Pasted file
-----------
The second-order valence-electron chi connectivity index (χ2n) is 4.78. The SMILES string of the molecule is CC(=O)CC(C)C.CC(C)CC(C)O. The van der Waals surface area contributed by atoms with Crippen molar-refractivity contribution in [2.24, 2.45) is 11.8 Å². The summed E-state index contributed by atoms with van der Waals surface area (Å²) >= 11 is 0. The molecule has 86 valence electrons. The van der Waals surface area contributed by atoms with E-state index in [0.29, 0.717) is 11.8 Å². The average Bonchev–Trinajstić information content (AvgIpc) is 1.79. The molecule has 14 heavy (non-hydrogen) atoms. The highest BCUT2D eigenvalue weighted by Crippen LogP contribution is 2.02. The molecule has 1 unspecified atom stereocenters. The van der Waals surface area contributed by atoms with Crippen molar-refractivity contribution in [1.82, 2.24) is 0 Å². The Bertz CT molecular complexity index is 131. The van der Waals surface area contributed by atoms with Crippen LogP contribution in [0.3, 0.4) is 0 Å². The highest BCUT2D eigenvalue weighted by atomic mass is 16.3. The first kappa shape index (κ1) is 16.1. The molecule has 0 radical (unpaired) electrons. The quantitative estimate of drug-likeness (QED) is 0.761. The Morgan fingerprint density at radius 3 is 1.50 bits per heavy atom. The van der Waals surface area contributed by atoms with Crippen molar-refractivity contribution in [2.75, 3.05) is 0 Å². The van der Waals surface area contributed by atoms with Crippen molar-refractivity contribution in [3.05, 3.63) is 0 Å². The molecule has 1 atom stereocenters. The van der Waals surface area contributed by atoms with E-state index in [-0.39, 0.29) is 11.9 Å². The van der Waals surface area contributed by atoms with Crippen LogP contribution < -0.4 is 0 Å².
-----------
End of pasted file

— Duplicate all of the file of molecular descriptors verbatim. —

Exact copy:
The second-order valence-electron chi connectivity index (χ2n) is 4.78. The SMILES string of the molecule is CC(=O)CC(C)C.CC(C)CC(C)O. The van der Waals surface area contributed by atoms with Crippen molar-refractivity contribution in [2.24, 2.45) is 11.8 Å². The summed E-state index contributed by atoms with van der Waals surface area (Å²) >= 11 is 0. The molecule has 86 valence electrons. The van der Waals surface area contributed by atoms with E-state index in [0.29, 0.717) is 11.8 Å². The average Bonchev–Trinajstić information content (AvgIpc) is 1.79. The molecule has 14 heavy (non-hydrogen) atoms. The highest BCUT2D eigenvalue weighted by Crippen LogP contribution is 2.02. The molecule has 1 unspecified atom stereocenters. The van der Waals surface area contributed by atoms with Crippen molar-refractivity contribution in [1.82, 2.24) is 0 Å². The Bertz CT molecular complexity index is 131. The van der Waals surface area contributed by atoms with Crippen LogP contribution in [0.3, 0.4) is 0 Å². The highest BCUT2D eigenvalue weighted by atomic mass is 16.3. The first kappa shape index (κ1) is 16.1. The molecule has 0 radical (unpaired) electrons. The quantitative estimate of drug-likeness (QED) is 0.761. The Morgan fingerprint density at radius 3 is 1.50 bits per heavy atom. The van der Waals surface area contributed by atoms with Crippen molar-refractivity contribution in [2.75, 3.05) is 0 Å². The van der Waals surface area contributed by atoms with Crippen molar-refractivity contribution in [3.05, 3.63) is 0 Å². The molecule has 1 atom stereocenters. The van der Waals surface area contributed by atoms with E-state index in [-0.39, 0.29) is 11.9 Å². The van der Waals surface area contributed by atoms with Crippen LogP contribution < -0.4 is 0 Å².